The fourth and final title in Voigt's Kingdom cycle (begun with Jackaroo) is thrilling, from its dramatic opener to its stunning climax. Newcomers to the Kingdom books can read it with as much pleasure as fans of the entire series (and without ruining for themselves the surprises of those previous works). Set in an imaginary continent that resembles medieval Europe, the story begins in the brutal realm of the Wolfers, a ruthless people among whom 12-year-old Elske has been raised and, horrifyingly, chosen for a sacrificial death. How Elske escapes this fate is the first of many ingeniously plotted turns, reversals that depend on the heroine's intelligence and determination rather than coincidence or authorial sleight-of-hand. There is much to marvel at. Voigt demonstrates a remarkable breadth of imagination in dreaming up the customs of the various lands Elske moves through; e.g., a Scandinavian-type city builds a thriving economy by hosting biannual "courting winters" for young marriageable, wealthy foreigners. The cast also includes a princess wrongfully deprived of a throne (and willing to go to war to claim it) and a man worthy of Elske but chosen for one of the princess's sisters. The characterizations are as sharp and uncompromising as Voigt's readers have come to expect, and the narration never tips the author's hand. This spellbinding work continually challenges readers to keep up with its far-seeing, swift-thinking protagonist. Ages 12-up. (Oct.) FYI: The Vermeer masterpiece that appears on the jacket, Head of a Girl (a painting that also appears this season on the cover of the adult novel Girl with a Pearl Earring by Tracy Chevalier), links Elske with the simultaneously reissued paperback of another novel in the Kingdom cycle, On Fortune's Wheel (S&S/ Aladdin, $5.50 -82957-4), the jacket of which features Vermeer's Woman Reading a Letter. Copyright 1999 Cahners Business Information.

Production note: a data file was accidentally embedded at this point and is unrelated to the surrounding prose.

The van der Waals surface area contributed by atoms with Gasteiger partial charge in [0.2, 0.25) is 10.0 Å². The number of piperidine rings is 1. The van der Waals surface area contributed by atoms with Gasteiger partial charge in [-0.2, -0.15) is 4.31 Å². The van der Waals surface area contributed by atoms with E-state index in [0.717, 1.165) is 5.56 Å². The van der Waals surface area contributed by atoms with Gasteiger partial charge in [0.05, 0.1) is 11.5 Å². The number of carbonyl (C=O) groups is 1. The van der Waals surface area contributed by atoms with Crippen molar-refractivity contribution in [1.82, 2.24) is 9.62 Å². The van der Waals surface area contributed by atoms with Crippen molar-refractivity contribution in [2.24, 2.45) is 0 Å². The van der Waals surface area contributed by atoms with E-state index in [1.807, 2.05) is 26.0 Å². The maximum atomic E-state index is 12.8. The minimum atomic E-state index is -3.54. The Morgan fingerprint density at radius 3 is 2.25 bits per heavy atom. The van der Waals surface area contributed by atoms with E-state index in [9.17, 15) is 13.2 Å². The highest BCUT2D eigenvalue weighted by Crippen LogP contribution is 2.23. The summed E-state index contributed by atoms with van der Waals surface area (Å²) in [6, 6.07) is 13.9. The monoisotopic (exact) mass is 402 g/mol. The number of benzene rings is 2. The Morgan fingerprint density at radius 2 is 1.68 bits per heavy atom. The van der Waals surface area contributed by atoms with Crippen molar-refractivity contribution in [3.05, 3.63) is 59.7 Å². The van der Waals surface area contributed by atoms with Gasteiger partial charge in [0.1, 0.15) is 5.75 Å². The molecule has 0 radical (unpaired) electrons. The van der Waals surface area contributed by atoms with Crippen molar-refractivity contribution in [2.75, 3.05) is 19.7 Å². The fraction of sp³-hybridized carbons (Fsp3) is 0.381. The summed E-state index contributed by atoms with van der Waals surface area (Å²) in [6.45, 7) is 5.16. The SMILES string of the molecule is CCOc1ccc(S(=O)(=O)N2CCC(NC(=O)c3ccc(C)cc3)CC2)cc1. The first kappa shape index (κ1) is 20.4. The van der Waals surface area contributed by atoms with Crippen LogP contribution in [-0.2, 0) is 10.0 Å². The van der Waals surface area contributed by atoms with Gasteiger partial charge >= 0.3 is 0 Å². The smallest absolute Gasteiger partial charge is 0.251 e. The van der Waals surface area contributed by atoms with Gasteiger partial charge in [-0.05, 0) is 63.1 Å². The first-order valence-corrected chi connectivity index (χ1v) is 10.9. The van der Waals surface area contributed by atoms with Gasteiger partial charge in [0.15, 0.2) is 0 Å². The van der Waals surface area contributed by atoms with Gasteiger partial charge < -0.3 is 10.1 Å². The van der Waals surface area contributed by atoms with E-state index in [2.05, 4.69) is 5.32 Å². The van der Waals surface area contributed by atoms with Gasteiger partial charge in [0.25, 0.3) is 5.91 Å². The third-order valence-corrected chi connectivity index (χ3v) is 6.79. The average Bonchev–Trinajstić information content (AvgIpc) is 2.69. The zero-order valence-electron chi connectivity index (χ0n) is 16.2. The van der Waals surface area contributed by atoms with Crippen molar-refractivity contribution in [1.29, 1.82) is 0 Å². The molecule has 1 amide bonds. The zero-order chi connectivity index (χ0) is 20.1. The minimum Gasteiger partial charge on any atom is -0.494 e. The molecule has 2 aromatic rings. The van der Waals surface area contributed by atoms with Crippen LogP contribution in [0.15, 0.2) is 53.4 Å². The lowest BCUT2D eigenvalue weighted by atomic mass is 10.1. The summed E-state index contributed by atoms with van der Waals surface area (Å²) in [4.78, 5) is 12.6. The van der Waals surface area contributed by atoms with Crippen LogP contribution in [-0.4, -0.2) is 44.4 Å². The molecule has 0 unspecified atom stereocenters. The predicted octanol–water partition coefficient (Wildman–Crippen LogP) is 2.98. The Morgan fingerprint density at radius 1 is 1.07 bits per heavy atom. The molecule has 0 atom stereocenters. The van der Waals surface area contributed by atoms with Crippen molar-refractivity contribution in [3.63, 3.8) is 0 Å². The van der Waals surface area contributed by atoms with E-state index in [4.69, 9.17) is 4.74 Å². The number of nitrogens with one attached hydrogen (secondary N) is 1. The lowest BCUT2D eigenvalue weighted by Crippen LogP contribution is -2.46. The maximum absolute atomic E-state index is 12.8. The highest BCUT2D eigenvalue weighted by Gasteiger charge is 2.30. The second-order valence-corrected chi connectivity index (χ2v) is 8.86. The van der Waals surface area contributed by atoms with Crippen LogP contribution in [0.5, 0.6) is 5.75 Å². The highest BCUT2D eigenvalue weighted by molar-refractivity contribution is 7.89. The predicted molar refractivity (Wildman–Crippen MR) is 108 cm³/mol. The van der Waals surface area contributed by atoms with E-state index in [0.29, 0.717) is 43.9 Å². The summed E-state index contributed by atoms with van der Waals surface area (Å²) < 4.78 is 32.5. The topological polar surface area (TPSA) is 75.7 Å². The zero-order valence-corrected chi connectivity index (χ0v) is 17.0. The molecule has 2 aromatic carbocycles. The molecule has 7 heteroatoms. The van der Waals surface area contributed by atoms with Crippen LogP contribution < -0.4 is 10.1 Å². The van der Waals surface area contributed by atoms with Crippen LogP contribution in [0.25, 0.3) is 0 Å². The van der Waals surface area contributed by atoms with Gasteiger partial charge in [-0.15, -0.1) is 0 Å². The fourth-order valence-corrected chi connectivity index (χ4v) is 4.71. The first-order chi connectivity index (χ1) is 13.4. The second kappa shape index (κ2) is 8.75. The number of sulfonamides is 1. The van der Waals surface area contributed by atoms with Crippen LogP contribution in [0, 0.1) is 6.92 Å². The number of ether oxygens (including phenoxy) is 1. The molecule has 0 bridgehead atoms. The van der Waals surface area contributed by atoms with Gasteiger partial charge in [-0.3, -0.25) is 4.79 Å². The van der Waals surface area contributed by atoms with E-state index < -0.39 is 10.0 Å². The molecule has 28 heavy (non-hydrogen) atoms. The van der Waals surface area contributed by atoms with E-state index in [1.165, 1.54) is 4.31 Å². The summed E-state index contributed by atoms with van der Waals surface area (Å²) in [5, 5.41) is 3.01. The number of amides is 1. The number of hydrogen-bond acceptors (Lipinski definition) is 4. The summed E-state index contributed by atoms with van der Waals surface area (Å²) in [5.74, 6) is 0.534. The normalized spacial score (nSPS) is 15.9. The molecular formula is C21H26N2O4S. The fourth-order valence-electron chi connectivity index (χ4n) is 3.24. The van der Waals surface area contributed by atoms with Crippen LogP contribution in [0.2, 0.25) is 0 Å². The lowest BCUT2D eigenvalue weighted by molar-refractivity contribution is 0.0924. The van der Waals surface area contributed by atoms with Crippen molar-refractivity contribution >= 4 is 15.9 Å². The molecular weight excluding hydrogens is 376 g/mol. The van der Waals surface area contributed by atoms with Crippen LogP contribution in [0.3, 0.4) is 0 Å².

To quote from the review of the hardcover in KLIATT, January 2000: In Elske, Voigt has created two strong young women who play crucial roles in the history of the Kingdom: Elske, a stranger, whose courage and intelligence enable the survival of Beriel, who becomes Queen of the Kingdom with Elske's help. The first part of the book belongs to Elske. Voigt tells of Elske's role as Death Maiden in the brutal tribe she was raised in. Elske's escape leads her to a land of traders, where she earns her keep as a servant and spy, and where she meets the rebellious Beriel, who refuses to allow her brother to unlawfully grab her throne. The two young women leave the traders after near tragedy and travel to Beriel's Kingdom in order to raise the army to defend her and place her on the throne. Voigt uses all her powers as a skillful writer to create this fascinating world for her readers. In the way that The Thief suggests a Mediterranean culture in classical times, Voigt's Kingdom suggests Europe in the Dark Ages, with Elske's tribe representing the worst kind of superstitious, vicious barbarians. In a "Historical Note" at the end of the novel, Voigt adds that during Beriel's reign, the shift began from an agricultural society to a mercantile one, and in the course of the novel, we learn that a black powder that explodes is being introduced in warfare. These are hints as to where Voigt wants us to place her imagined land in a history we can understand. Rich language, a complicated plot, exotic settings—these are challenging for most readers, but also welcome in enriching literature for YAs. The cover art, a Vermeer painting of a young woman, is exactly right. KLIATT Codes:JS*—Exceptional book, recommended for junior and senior high school students. 1999, Simon & Schuster, 245p., $10.00. Ages 13 to 18. Reviewer: Claire Rosser; September 2001 (Vol. 35 No. 5)